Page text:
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Prophets of the ‘Permanent War Economy’

Ernest Haberkern authored, in collaboration with Hal Draper, Karl Marx’s Theory of Revolution Volume V: War and Revolution (Center for Socialist History, 2005), which is available from Monthly Review Press. He has recently edited a collection of Edward Sard’s work to be published by the Center for Socialist History.

The Review of the Month entitled “The U.S. Imperial Triangle and Military Spending” by John Bellamy Foster, Hannah Holleman, and Robert W. McChesney (Monthly Review 60, no. 5 [October 2008]) carries on a valuable MR tradition. Monthly Review is one of the few voices on the left that has emphasized the necessity, from the point of view of capitalism, of this kind of military Keynesianism. Chalmers Johnson and Seymour Melman, who have written extensively on this issue, have tended to argue that other forms of government spending, a renewed New Deal, is possible.

There are a couple of caveats. While the authors do not confuse “Electric Charlie” and “Engine Charlie” as do so many, and they do know that Charles E. (Edward) Wilson did not use the term “Permanent War Economy,” I think it is also necessary to recognize that he did not, in his speech to the Army Ordnance Association in January of 1944 (see Army Ordnance XXVI [March/April 1944]) argue for any form of military Keynesianism. He was solely concerned with making sure that the “military-industrial complex” (also not his word) that had been built up during the Second World War did not come unravelled after the war. Ironically, the Army Ordnance Association had been set up for this very purpose in the aftermath of the First World War. To some extent, Wilson’s speech was a warning not to let this happen again. He was arguing not for military Keynesiansim but for gearing up for the war with the Soviet Union that most feared was coming.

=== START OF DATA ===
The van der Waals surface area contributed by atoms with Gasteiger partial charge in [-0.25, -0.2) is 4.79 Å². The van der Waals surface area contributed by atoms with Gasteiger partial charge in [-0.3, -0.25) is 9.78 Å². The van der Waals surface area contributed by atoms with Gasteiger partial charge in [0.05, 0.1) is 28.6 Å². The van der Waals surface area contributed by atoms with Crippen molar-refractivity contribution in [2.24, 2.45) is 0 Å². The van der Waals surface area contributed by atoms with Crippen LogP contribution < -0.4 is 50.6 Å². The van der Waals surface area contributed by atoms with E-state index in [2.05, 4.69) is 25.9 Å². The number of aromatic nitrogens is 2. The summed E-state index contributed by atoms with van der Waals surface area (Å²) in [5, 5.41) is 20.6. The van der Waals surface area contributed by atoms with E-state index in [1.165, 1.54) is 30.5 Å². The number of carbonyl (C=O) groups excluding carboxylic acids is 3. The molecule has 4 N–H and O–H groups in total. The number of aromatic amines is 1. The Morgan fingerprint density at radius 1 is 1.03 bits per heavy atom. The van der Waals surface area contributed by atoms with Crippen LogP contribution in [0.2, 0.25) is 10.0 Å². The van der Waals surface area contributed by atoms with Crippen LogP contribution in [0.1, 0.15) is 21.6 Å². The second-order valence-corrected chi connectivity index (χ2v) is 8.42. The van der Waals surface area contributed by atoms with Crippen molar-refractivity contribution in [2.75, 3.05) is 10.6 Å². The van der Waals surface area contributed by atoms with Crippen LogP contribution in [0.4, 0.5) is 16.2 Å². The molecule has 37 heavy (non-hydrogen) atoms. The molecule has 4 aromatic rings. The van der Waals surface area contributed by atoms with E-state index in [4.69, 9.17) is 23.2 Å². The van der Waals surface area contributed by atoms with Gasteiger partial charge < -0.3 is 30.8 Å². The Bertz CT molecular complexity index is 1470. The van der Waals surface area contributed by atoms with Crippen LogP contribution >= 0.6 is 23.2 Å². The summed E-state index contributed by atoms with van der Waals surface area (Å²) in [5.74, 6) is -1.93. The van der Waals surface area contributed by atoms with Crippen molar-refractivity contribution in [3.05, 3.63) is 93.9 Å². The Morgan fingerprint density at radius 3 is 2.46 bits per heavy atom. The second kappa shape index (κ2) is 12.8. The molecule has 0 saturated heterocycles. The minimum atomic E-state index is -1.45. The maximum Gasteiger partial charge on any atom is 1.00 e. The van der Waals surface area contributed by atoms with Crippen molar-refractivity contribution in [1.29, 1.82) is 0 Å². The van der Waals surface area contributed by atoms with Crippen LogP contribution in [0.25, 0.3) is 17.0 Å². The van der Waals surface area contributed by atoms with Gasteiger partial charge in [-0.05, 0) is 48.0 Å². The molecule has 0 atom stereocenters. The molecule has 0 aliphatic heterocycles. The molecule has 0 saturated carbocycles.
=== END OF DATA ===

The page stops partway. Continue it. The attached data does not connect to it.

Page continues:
The first author to use the term “Permanent War Economy,” and to mean by that a form of military Keynesianism that was contemporary capitalism’s only way out, a means of transferring wealth from the working classes to capital by means of government taxation, was Edward Sard. Using the pen name Walter J. Oakes he first proposed this argument in an article in the February 1944 issue of the Politics, a magazine edited by Dwight MacDonald. He followed up with a six-part series in the New International in 1951. During the 1950s he also wrote a series of articles on works by A. A. Berle, John Strachey, and others who still clung to the hope held out by Keynes.

Like Harry Magdoff, Paul Baran, and Paul Sweezy, Sard was one of the few who continued to argue that capitalism could only be saved, at least temporarily, by massive arms expenditures and an imperialist policy aimed at controlling the world’s raw materials. In the 1950s and ’60s, during the artificial prosperity induced by the Permanent War Economy, they were voices in the wilderness. Today, when we may be witnessing the end of the American Empire, they should be recognized as the prophets they were.

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